On Thursday's The O'Reilly Factor, FNC's Geraldo Rivera and conservative columnist Michelle Malkin sparred over controversial comments Rivera had made on the June 8 show attacking Malkin's support for enforcing immigration laws, which Rivera had called "un-American" and had compared to "pulling down the pants of Jews to see if they were circumcised." Rivera, from June 8: "If, in her America, in Michelle's America, when you look, is that Hispanic guy an illegal or is he legal? It reminds me so much of when they used to pull down the pants of Jews to see if they were circumcised or not. It is, it is so, so pathetic. It's so un-American." On the Thursday June 14 show, Rivera contended that the issue is being pushed because "wedge issues like gay marriage and abortion lost steam with the extreme right, they've now seized on this as a way to appeal to energize the base." Video of the June 8 segments can be viewed here and the June 14 segment here. (Transcripts are below)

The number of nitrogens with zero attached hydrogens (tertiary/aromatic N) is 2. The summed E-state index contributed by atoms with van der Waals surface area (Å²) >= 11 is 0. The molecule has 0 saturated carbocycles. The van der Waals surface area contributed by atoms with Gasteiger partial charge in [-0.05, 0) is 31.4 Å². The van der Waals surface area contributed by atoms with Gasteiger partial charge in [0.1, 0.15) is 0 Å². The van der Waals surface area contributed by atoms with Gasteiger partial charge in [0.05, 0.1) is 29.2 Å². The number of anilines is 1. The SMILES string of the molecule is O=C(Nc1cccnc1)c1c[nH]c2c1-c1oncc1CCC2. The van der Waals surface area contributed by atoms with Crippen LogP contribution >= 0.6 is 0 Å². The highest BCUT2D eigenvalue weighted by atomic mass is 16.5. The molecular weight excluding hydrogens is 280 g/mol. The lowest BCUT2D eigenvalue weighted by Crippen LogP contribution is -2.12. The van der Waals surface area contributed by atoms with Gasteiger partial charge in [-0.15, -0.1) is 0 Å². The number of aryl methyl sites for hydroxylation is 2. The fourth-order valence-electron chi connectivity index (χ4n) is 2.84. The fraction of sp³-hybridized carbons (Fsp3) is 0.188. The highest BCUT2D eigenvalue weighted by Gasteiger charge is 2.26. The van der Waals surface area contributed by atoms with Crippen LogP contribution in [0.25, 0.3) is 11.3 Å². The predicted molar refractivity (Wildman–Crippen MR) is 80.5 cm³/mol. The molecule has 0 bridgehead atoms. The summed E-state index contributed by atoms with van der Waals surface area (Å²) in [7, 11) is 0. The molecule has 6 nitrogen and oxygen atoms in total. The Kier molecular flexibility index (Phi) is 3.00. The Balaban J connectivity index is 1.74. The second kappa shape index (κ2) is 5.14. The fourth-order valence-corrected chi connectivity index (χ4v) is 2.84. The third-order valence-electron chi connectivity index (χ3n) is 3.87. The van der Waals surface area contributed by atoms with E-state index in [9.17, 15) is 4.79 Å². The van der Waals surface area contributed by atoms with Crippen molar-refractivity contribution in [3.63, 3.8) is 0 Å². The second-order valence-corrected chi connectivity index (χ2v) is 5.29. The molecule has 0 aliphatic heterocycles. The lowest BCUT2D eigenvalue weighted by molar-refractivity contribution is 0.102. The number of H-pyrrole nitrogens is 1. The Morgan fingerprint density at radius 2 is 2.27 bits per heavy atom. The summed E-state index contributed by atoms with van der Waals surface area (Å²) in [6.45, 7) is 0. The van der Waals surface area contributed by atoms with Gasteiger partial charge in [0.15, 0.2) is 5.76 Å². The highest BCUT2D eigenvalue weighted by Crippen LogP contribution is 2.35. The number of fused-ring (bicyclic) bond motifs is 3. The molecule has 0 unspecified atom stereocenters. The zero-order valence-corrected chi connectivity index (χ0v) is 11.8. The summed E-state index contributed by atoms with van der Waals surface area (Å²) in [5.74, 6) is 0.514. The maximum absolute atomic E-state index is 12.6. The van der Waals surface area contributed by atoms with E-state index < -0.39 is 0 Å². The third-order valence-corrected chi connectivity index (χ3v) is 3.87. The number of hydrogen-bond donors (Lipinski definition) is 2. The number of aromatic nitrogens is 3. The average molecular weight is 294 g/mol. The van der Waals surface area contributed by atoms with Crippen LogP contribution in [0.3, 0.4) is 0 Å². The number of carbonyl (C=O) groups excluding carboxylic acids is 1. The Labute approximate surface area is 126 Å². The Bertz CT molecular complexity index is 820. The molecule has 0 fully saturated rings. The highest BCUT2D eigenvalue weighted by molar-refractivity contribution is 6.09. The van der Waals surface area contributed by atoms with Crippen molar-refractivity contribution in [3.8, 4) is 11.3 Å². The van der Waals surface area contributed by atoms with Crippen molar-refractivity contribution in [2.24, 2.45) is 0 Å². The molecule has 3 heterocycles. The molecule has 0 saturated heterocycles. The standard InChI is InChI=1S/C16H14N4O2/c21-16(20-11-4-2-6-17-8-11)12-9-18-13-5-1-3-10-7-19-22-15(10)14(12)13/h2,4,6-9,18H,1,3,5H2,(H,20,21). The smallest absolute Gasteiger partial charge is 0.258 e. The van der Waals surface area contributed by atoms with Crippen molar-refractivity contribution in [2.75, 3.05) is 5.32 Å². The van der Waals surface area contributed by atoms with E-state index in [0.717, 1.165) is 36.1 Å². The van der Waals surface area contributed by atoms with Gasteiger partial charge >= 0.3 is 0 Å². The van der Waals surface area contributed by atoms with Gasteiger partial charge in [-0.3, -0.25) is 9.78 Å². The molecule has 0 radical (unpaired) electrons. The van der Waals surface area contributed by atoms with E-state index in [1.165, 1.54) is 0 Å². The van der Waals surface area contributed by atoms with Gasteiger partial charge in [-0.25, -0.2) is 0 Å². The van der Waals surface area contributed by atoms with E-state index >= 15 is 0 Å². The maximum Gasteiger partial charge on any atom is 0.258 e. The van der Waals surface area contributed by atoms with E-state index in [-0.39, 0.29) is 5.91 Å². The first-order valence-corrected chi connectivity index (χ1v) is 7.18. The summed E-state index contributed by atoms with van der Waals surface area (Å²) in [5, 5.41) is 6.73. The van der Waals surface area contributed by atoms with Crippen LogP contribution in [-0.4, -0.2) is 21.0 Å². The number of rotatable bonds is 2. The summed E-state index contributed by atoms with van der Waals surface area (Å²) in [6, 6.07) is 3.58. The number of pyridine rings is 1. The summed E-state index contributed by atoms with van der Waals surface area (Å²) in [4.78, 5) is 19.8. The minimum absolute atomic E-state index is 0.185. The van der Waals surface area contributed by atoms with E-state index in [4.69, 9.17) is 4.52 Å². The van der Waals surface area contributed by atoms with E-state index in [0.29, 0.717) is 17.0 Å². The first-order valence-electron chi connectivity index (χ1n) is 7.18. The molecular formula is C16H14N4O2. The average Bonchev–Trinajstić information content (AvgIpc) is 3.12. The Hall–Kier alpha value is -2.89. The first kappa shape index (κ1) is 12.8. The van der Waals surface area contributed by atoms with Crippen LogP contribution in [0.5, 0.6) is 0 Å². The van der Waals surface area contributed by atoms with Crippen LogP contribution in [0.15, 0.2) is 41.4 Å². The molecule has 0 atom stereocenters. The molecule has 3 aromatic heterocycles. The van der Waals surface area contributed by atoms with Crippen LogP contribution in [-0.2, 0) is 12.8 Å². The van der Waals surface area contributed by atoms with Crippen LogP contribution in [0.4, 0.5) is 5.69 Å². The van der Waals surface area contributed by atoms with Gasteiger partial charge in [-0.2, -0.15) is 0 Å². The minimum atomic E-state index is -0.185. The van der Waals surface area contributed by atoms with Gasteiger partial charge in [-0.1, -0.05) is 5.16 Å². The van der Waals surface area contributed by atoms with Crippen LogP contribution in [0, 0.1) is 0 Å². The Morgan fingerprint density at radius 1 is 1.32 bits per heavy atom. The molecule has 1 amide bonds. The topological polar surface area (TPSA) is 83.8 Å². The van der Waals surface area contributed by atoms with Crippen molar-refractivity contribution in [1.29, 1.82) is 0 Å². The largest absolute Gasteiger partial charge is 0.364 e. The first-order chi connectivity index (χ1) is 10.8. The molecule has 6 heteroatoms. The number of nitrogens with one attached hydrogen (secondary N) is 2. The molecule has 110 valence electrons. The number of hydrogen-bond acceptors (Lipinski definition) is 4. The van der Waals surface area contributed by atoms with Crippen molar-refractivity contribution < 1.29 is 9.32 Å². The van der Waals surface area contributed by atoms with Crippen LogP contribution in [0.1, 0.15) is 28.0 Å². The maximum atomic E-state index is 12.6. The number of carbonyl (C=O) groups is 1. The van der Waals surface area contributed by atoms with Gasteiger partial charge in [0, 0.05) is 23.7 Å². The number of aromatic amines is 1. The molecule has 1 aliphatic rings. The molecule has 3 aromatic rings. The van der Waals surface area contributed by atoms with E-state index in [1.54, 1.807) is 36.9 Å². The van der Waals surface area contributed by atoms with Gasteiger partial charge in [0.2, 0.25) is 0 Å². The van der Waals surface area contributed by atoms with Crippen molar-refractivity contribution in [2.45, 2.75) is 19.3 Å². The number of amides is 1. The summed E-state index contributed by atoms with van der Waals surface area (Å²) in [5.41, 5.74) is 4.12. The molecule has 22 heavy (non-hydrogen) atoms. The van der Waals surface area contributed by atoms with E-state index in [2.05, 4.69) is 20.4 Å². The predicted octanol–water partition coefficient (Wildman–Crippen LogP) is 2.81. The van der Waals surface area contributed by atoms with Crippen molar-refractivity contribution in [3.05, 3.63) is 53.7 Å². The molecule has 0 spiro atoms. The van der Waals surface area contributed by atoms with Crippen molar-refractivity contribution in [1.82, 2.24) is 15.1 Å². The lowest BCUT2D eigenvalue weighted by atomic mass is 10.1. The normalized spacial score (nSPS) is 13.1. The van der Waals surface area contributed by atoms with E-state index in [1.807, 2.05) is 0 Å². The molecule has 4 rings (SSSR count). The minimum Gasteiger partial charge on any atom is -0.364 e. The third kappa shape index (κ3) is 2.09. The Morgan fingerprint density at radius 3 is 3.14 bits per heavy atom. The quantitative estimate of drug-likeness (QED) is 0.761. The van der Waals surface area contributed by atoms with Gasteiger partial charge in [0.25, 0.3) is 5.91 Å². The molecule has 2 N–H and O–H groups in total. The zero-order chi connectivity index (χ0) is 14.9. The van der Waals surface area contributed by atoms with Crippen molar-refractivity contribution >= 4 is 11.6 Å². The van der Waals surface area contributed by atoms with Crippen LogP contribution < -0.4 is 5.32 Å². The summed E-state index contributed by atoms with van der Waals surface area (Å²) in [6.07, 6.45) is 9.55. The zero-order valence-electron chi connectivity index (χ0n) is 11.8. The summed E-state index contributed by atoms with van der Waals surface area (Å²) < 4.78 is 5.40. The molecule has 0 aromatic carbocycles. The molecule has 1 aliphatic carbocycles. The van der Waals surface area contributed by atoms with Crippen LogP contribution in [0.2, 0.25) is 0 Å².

At this point, the answer to the latter is a resounding “No.” The answer to the former is “Not much.”
To be more specific, extensive searches of Google News and LexisNexis have identified that no major American media outlet with the exception of the New York Daily News bothered to report the theft of Yasser Arafat’s Noble Peace Prize:
In an ideal world, a news consumer would get his or her essential facts from hard-news coverage, and would read op-ed columns solely to learn writers' opinions on particular topics of interest -- while perhaps being entertained in the process.
We clearly do not live in an ideal world. If fact, the "news" is all often turned upside-down, as journalists supposedly covering the hard news end up focusing on trivialities and personalities, while subtly (or not so subtly) injecting their own opinions into their work. This leaves the necessary work of substantively informing the audience to op-ed writers.
No one does the job Old Media hard-news reporters won't do better than Mark Steyn.
In his Chicago Sun-Times column today, Steyn, in his typical engaging style, does more in under 1,200 words to inform readers about the real-world implementation difficulties and disparate-treatment outrages in the immigration bill under consideration in Washington than all of Old Media's hard-news reporters have in several weeks.
Here are just a few of the nuggets in Steyn's piece that I was not aware of, and that you probably haven't seen or heard anywhere else: